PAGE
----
Which Third Way?

Greens and the Working Families Party Try to Make Progressive Votes Count

It was after 10 p.m. on Thursday when the delegate assembly of the Professional Staff Congress—the union representing more than 20,000 faculty and staff of the City University of New York—voted 34 to 20 (with one abstention) to endorse Carl McCall for governor. By the time the votes were cast, the meeting had gone on for more than three hours and custodians trying to close the building had come to take the podium microphone away. Delegates had already narrowly defeated a recommendation by the union's executive council that the divided PSC lend support to two candidates in the race.

Neither of those candidates, however, was George Pataki. The Republican incumbent has garnered support from the United Federation of Teachers, the garment workers of UNITE, and the hospital workers of 1199 (or at least from their leadership). But at the PSC, the challenge to McCall came from the left—from Green Party candidate Stanley Aronowitz, who also happens to be a CUNY professor and PSC activist. Even the PSC endorsement of McCall came with a radical imperative: that voters select the Democratic candidate on the ballot line of the grassroots Working Families Party.

In recent years, left-wing third parties have been treated as a joke in precincts of power. But nowadays, economic populism plays well across the state. Voter disaffection over big-money influence is deeper than ever, and the impact of the fiscal collapse amid the scandals of corporate greed is being felt from Buffalo to Bensonhurst. In such a climate, rhetoric once dismissed as hippie, commie, or pie-in-the-sky is finding new resonance. Tax and spend, the Greens urge. Provide universal health care. Decriminalize drugs. And the Working Families Party—its retro-sounding name notwithstanding—looks forward by railing against politicians, their "corporate allies," and their disregard for the working class.

Green Party candidate Stanley Aronowitz calls the WFP’s endorsement of Carl McCall (above) "a politics of despair."
photo: Julia Xanthos
Green Party candidate Stanley Aronowitz calls the WFP’s endorsement of Carl McCall (above) "a politics of despair."

Led by a progressive insurgency that took power two and a half years ago, PSC delegates were trying to respond at their Thursday meeting to the crisis that has decimated the university's finances (and left its board of trustees packed with Pataki's political pals). So they were debating the age-old question: whether to seek change from outside the system or from within. In short, whether to go with the Greens or the WFP. It's the problem plaguing progressives all over the state as Election Day draws nigh: In a system where both major parties are sewn up by corporate interests, what is the best way to make votes meaningful? How can lefties both express their dissatisfaction with Democratic business as usual and make a practical impact? Does a vote for the WFP really send a message or does the party merely function as a donkey in progressive clothing? Will a vote for the Greens play into the hands of conservatives? "I'm agonizing over it," admits Brad Lander, executive director of the Fifth Avenue Committee, a community-based organization working on jobs and housing in Brooklyn.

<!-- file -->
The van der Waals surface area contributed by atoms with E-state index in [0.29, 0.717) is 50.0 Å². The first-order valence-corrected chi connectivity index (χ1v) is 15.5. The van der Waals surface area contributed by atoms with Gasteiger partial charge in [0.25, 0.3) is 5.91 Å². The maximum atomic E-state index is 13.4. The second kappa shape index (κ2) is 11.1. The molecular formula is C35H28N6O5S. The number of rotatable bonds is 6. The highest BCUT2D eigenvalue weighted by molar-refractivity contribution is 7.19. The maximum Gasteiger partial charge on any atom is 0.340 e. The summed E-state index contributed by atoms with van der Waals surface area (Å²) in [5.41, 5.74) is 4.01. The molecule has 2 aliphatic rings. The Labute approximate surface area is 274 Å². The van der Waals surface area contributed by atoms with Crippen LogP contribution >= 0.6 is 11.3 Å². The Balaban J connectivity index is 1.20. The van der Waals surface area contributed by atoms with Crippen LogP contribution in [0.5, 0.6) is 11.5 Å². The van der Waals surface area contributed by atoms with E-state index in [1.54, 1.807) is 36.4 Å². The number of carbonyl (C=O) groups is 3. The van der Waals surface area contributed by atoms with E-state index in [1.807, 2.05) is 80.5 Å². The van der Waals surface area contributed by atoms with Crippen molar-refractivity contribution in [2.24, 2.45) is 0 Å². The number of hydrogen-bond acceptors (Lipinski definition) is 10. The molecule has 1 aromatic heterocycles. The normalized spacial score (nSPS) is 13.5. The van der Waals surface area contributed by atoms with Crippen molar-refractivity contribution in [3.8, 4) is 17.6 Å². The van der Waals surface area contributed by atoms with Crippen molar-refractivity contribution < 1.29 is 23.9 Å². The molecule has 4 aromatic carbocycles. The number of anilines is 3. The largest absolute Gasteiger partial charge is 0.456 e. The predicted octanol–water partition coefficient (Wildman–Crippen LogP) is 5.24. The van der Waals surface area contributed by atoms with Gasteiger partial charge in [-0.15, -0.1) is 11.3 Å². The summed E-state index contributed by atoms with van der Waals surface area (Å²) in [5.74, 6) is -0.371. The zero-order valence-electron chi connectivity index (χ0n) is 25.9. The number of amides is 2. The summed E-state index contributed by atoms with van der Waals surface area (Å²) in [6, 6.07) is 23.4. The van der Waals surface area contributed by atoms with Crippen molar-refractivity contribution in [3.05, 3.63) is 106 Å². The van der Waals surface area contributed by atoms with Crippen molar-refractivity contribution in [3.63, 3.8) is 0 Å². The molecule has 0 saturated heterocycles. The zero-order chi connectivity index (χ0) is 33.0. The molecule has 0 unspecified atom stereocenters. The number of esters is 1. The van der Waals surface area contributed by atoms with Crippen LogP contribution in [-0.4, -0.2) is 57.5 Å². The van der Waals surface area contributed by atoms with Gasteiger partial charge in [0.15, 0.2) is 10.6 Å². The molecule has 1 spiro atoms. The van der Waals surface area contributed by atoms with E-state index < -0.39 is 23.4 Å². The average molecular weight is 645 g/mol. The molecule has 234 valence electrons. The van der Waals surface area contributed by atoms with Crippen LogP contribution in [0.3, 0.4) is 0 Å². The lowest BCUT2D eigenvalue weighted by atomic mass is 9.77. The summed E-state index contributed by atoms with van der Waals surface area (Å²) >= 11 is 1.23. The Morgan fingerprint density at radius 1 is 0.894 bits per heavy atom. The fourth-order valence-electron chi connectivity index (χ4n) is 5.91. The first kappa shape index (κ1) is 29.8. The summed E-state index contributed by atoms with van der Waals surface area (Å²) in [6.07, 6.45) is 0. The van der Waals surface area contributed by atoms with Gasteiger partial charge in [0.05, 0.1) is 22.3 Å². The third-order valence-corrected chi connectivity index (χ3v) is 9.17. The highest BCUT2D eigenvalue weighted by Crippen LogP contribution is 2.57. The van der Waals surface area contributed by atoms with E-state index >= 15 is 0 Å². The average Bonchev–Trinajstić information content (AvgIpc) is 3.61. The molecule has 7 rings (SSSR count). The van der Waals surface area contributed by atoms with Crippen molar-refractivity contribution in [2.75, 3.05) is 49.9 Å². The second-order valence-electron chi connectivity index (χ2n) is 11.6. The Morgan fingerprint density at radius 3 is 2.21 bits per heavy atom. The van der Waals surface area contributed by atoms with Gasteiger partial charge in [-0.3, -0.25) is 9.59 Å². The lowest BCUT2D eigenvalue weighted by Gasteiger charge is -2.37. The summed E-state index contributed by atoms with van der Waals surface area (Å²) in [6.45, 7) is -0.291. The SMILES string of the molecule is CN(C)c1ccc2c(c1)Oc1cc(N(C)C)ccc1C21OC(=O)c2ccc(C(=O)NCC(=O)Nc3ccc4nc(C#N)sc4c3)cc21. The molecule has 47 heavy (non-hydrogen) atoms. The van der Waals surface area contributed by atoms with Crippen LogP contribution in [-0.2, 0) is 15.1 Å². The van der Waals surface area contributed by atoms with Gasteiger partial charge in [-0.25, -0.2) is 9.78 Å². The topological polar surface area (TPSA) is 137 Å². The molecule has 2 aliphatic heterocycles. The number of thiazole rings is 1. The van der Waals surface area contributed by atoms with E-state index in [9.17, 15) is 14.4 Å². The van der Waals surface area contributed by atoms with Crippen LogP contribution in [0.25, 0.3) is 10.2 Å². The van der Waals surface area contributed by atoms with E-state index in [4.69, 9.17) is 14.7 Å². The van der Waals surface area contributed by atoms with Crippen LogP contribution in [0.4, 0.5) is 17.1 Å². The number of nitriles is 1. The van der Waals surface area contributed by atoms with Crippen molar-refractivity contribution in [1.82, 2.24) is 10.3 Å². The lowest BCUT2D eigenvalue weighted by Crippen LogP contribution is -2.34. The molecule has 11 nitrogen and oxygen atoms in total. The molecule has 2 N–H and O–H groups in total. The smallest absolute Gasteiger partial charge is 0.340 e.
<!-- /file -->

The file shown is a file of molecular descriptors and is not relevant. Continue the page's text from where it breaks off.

Familiar though the conundrum may be to progressive voters, it has taken on far greater urgency this election year as disgust with the Democrats has deepened, not least because senators Clinton and Schumer—and most of New York's House Democrats—supported the president's permanent-war resolution, as well as such over-the-top "anti-terrorism" legislation as the USA Patriot Act. Meanwhile, the party has been nearly silent on civil liberties, the poor, the catastrophe that passes for health care. "The Democrats have got to stop listening to the conservative creeps of the Democratic Leadership Council who say they have to keep moving to the right," insists historian and CUNY professor Blanche Wiesen Cook, who still has not decided whether to vote Green or WFP next week. "Can't they see the right is already occupied? Didn't they take elementary physics in high school?"

For his part, McCall is running a centrist campaign—to the extent he's running a campaign at all. He's barely talking to his own base. Even Estevan Nembhard, a 21-year-old organizer with Uptown for Peace and Justice, who is advocating voting for McCall on the WFP line, laments that "the people in Harlem and Washington Heights are not getting mobilized. We're all engaged on issues like funding for schools and dropping the Rockefeller drug laws and the campaign doesn't seem to see the urgency of getting McCall in there. I don't get it." Adds another community organizer, "McCall can't walk out of his house without stepping in shit."

Still, on housing, education, minimum wage, jobs, and a slew of other bread-and-butter issues, grassroots activists find McCall far more reliable than Pataki. With war expenditures sucking federal money away and the state and the city already facing colossal budget shortfalls, that difference counts for a lot, says Richie Perez, leader of the Justice Committee of the National Congress for Puerto Rican Rights. Angry as he is at the Democrats for "collapsing in front of jingoism," he worries that supporting the Greens "is a kind of luxury for those of us who aren't facing starvation and homelessness." Besides, McCall offers the historic possibility of electing New York's first African American governor. Green candidate Aronowitz is not impressed. "Carl's a corporate guy," he shrugs.

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